Social Determinants of Health & Pregnancy-related Mortality: Using the Healthy Places Index

Pregnancy-related mortality was examined within the context of social determinants of health by incorporating the California Healthy Places Index, a validated measure of community well-being created by PHI's Public Health Alliance of Southern California. The HPI provides overall scores and more detailed data on specific policy action areas that shape health, like housing, transportation, education and more. California is among the first in the nation to include a validated measure of community conditions in the analysis of pregnancy-related mortality.

Explore the HPI

Explore key findings from the report:

Pregnancy-related deaths in California:

  • In 2008-2016, 1,934 women died while pregnant or within one year of the end of a pregnancy; 31% (608) of these deaths were related to pregnancy or its management.
  • California’s annual pregnancy-related mortality ratios remained low and largely stable in 2008-2016, fluctuating between 9.5 and 14.9 deaths per 100,000 live births. One exception was a spike in pregnancy-related deaths caused by influenza A (H1N1) during the 2009 pandemic, which resulted in an elevated pregnancy-related mortality ratio of 17.1 in 2009.

By cause and timing to death:

  • The top five leading causes of pregnancy-related deaths were cardiovascular disease (28%), sepsis or infection (17%), hemorrhage (15%), hypertensive disorders (13%) and thrombotic pulmonary embolism (7%).
  • Eighteen percent (18%) of pregnancy-related deaths occurred while pregnant, and of the remaining 82% that occurred after pregnancy ended, nearly half (44%) of the deaths were within six days of childbirth (or end of pregnancy), 24% occurred 7-42 days after pregnancy ended and 14% were 43-365 days after pregnancy. Timing to death varied greatly depending on the cause of death.

By sociodemographic and place-based characteristics:

  • Pregnancy-related mortality ratios were elevated for women with the following characteristics: older age (35 years or older), pre-pregnancy obesity (body mass index 30 or greater), public insurance (e.g., Medi-Cal) and no high school diploma.
  • The pregnancy-related mortality ratio was highest for women living in the least advantaged communities (16.4 deaths per 100,000 live births), more than twice the mortality ratio for women living in the most advantaged communities (6.8).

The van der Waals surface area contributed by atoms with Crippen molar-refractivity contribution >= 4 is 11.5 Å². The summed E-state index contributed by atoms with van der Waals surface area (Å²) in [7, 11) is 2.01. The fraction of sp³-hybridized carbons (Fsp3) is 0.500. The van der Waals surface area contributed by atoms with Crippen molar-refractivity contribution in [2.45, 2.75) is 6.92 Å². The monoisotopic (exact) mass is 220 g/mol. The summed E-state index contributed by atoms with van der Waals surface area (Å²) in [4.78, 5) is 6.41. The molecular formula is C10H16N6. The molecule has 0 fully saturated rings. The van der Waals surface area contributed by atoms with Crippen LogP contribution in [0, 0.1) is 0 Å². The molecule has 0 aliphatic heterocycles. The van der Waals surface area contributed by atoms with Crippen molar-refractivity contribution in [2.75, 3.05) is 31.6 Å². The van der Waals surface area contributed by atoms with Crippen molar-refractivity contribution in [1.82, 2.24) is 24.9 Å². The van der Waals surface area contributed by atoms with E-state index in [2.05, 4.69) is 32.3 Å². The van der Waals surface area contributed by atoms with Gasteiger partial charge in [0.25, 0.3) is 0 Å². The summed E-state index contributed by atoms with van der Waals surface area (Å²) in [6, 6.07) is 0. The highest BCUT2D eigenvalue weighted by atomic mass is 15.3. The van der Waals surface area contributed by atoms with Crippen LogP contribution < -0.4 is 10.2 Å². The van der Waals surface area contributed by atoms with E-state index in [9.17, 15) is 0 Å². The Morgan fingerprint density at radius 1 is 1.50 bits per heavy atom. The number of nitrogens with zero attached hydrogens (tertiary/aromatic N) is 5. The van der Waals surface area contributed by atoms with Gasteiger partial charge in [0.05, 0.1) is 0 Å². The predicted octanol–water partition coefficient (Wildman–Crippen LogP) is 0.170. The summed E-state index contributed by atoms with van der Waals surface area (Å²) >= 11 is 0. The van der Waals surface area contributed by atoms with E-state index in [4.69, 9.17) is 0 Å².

• Pregnancy-related mortality ratios varied by geographic region, from 10.8 to 17.8 deaths per 100,000 live births; the Southern Central Valley region (includes Fresno, Kern, Kings, Madera, Mariposa, Merced, Stanislaus, Tulare and Tuolumne counties) had the highest pregnancy related mortality ratio of 17.8.

By race/ethnicity:

  • Racial/ethnic disparities in pregnancy-related mortality ratios widened between 2008 and 2016. From 2014-2016, the pregnancy-related mortality ratio for Black women was 56.2 deaths per 100,000 live births, four to six times greater than the mortality ratios for women of other racial/ethnic groups including White (9.4), Hispanic (11.0) and Asian/Pacific Islander (13.3).
  • Black women were overrepresented among pregnancy-related deaths from all causes, especially deaths that occurred in pregnancy prior to birth or after delivery hospitalization (7-42 days and 43-365 days after pregnancy ended).Hispanic/Latina women were the least likely to die during pregnancy or the late post-pregnancy periods.


Work With Us

You change the world. We do the rest. Explore fiscal sponsorship at PHI.

Bring Your Work to PHI

Support Us

Together, we can accelerate our response to public health’s most critical issues.

Donate

Find Employment

Begin your career at the Public Health Institute.

See Jobs

TTH volunteers, United Against COVID

Close

Achieving Vaccine Equity: Resources & Best Practices to Bring Down Barriers

To stop the spread of COVID-19, we must ensure easy, equitable access to vaccines—starting with communities that are made most vulnerable due to systemic inequities. Find tools, resources and best practices to support vaccine equity in your community.

See resources, tools, videos & more

Continue to PHI.org